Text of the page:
Our university has responded appropriately to the coronavirus

John Parsons, Columnist

Texas A&M University-Commerce has been proactive in reducing the spread of COVID-19, a novel coronavirus defined as a new strain that has not been previously identified in humans, according to the World Health Organization, by taking measures that reduce the spread of the virus.

The coronavirus first appeared in late 2019 in Wuhan, China.

Dr. John Hellerstedt, commissioner of Texas Department of State Health Services, declared a public health disaster in Texas when because COVID-19 “created an immediate threat, poses a high risk of death to a large number of people, and creates a substantial risk of public exposure because of the disease’s method of transmission and evidence that there is community spread in Texas.”

As of April 3, Texas laboratories had conducted 63,751 tests for the coronavirus. There have been 6,110 cases reported with 105 deaths and 151 of the state’s 254 counties reporting cases according to the DSHS website. Hunt county has seen eight people test positive for the coronavirus.

A&M-Commerce received notice of and announced its first positive case March 28 involving an 18- to 30-year-old woman who lives off-campus in Commerce. She was also the first case for Commerce.

“The student has not been on campus recently and is following all medical professional recommendations for self-isolation,” the university announced in an email sent to students.

Official university announcements are available at https://new.tamuc.edu/coronavirus/.

“The health and safety of our students, faculty and staff are our top priorities. We are doing everything we can to stay updated and keep our university protected. We encourage you to remain informed and use precaution when traveling,” according to the website.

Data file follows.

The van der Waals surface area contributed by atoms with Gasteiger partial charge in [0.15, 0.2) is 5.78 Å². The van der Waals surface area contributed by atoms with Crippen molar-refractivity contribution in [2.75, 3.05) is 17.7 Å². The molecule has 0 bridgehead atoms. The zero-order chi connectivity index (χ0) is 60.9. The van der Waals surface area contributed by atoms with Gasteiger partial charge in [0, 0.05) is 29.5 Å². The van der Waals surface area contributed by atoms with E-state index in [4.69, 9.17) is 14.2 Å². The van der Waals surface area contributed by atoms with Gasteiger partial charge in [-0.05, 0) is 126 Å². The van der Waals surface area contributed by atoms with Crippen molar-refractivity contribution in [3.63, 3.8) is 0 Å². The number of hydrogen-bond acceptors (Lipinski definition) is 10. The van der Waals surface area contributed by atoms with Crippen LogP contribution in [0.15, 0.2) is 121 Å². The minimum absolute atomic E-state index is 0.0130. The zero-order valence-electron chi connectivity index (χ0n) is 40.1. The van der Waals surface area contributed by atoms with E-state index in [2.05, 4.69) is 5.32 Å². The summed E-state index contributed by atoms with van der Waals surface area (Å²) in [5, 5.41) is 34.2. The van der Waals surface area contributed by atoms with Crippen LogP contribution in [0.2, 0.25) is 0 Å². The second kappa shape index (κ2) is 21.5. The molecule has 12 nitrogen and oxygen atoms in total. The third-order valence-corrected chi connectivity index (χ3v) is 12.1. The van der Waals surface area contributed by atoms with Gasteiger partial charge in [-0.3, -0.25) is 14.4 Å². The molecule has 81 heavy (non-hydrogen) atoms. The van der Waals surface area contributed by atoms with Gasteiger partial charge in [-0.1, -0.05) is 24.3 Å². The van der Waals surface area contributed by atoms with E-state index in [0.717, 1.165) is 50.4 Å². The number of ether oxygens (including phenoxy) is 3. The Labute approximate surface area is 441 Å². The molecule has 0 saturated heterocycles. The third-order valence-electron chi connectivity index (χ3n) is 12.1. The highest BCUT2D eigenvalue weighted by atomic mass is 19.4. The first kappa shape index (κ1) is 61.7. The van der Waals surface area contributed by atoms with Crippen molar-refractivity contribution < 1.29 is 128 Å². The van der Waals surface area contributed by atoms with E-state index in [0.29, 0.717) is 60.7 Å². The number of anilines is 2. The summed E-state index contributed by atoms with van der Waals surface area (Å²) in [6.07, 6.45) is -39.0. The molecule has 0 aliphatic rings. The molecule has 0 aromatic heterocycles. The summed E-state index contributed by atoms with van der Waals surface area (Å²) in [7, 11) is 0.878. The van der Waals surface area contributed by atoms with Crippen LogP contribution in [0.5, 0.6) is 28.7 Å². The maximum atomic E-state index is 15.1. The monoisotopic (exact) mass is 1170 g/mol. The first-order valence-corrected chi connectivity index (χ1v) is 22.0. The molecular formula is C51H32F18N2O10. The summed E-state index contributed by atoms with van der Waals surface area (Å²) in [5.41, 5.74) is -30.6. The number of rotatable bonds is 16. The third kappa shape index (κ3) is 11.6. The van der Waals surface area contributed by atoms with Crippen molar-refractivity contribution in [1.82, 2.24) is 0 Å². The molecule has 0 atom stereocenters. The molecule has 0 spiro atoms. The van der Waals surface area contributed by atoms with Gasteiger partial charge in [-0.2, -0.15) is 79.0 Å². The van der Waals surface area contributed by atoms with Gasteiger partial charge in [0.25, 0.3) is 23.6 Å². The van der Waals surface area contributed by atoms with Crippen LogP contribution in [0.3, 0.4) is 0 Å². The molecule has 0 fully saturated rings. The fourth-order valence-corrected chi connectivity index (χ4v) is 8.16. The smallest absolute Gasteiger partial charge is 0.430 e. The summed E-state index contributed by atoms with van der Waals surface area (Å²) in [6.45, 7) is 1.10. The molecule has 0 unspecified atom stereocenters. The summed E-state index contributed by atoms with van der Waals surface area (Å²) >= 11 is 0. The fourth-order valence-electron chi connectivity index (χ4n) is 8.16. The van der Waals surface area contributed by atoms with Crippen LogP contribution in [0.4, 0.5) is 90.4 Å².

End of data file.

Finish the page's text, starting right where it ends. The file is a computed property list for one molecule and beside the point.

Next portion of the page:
“The university is not closed,” Derek Preas, director, Campus Operations and Safety, said. “The university and the campus will remain open as long as students are here.”

The university buildings are operating under modified business hours which are being reviewed for further modification, according to Preas.

A&M-Commerce announced its plan to transition to online-only classes during spring break. This change became effective the first day back from spring break.

The university’s goal is to assist students in continuing their education by providing classes online.

This change allowed students, faculty and staff to practice social isolation-a key component to reducing the spread of the coronavirus.

Students who need to come to campus for a specific reason, such as a resource that is only available at Gee Library, may do so. The library is not open for a student who just wants a quiet place to study, however.

Preas noted that one exception to facilities not being open for normal business is the nursing building. It is open for students in their final semester of classes to finish their clinical studies so they can join the workforce and relieve some of the strain on a health care industry that is quickly becoming overwhelmed.

Preas did not provide information on how many faculty and staff are present to allow the students to work or on what safety measures are being followed to reduce the chance of spreading the coronavirus.

SSC Service Solutions provides the university with custodial staff. The staff are  conducting precautionary sanitizations by performing their normal duties plus three additional sanitizations each day and adding 10 to 15 temporary workers per day to help with the increase in sanitizations.

The university has added motion-activated hand sanitizers that do not require touching the device to buildings and bombarded offices with alcohol-based sanitizing solution, according to Preas.